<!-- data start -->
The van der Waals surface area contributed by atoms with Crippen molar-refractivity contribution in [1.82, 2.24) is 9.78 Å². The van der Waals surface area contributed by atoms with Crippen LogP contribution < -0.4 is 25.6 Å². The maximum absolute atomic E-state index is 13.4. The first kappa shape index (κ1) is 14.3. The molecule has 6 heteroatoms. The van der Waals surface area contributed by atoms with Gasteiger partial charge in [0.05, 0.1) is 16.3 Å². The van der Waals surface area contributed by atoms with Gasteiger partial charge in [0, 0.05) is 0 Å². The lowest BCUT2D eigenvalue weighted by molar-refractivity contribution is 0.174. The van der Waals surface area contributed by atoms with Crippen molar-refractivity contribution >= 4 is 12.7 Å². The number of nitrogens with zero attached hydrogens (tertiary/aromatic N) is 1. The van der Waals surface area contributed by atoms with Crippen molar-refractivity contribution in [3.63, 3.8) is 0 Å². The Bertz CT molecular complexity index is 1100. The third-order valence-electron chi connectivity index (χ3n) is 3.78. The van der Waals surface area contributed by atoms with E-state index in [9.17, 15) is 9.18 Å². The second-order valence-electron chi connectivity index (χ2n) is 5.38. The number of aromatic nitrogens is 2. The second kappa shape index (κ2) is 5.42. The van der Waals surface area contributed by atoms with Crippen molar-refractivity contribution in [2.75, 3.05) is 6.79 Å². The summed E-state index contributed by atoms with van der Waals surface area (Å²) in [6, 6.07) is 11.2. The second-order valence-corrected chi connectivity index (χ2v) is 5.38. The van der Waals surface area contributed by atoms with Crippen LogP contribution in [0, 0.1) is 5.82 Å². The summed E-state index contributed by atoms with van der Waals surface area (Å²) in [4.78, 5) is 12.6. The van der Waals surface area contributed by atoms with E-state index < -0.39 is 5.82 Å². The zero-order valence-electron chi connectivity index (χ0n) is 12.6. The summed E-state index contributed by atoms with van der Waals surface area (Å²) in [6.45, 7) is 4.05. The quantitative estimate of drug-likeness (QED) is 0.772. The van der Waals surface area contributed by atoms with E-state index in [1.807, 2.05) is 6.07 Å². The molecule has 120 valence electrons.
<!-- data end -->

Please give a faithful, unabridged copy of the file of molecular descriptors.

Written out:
The van der Waals surface area contributed by atoms with Crippen molar-refractivity contribution in [1.82, 2.24) is 9.78 Å². The van der Waals surface area contributed by atoms with Crippen LogP contribution < -0.4 is 25.6 Å². The maximum absolute atomic E-state index is 13.4. The first kappa shape index (κ1) is 14.3. The molecule has 6 heteroatoms. The van der Waals surface area contributed by atoms with Gasteiger partial charge in [0.05, 0.1) is 16.3 Å². The van der Waals surface area contributed by atoms with Gasteiger partial charge in [0, 0.05) is 0 Å². The lowest BCUT2D eigenvalue weighted by molar-refractivity contribution is 0.174. The van der Waals surface area contributed by atoms with Crippen molar-refractivity contribution >= 4 is 12.7 Å². The number of nitrogens with zero attached hydrogens (tertiary/aromatic N) is 1. The van der Waals surface area contributed by atoms with Crippen molar-refractivity contribution in [3.63, 3.8) is 0 Å². The Bertz CT molecular complexity index is 1100. The third-order valence-electron chi connectivity index (χ3n) is 3.78. The van der Waals surface area contributed by atoms with E-state index in [9.17, 15) is 9.18 Å². The second-order valence-electron chi connectivity index (χ2n) is 5.38. The number of aromatic nitrogens is 2. The second kappa shape index (κ2) is 5.42. The van der Waals surface area contributed by atoms with Crippen molar-refractivity contribution in [2.75, 3.05) is 6.79 Å². The summed E-state index contributed by atoms with van der Waals surface area (Å²) in [6, 6.07) is 11.2. The second-order valence-corrected chi connectivity index (χ2v) is 5.38. The van der Waals surface area contributed by atoms with Crippen LogP contribution in [0, 0.1) is 5.82 Å². The summed E-state index contributed by atoms with van der Waals surface area (Å²) in [4.78, 5) is 12.6. The van der Waals surface area contributed by atoms with E-state index < -0.39 is 5.82 Å². The zero-order valence-electron chi connectivity index (χ0n) is 12.6. The summed E-state index contributed by atoms with van der Waals surface area (Å²) in [6.45, 7) is 4.05. The quantitative estimate of drug-likeness (QED) is 0.772. The van der Waals surface area contributed by atoms with E-state index in [1.807, 2.05) is 6.07 Å². The molecule has 120 valence electrons.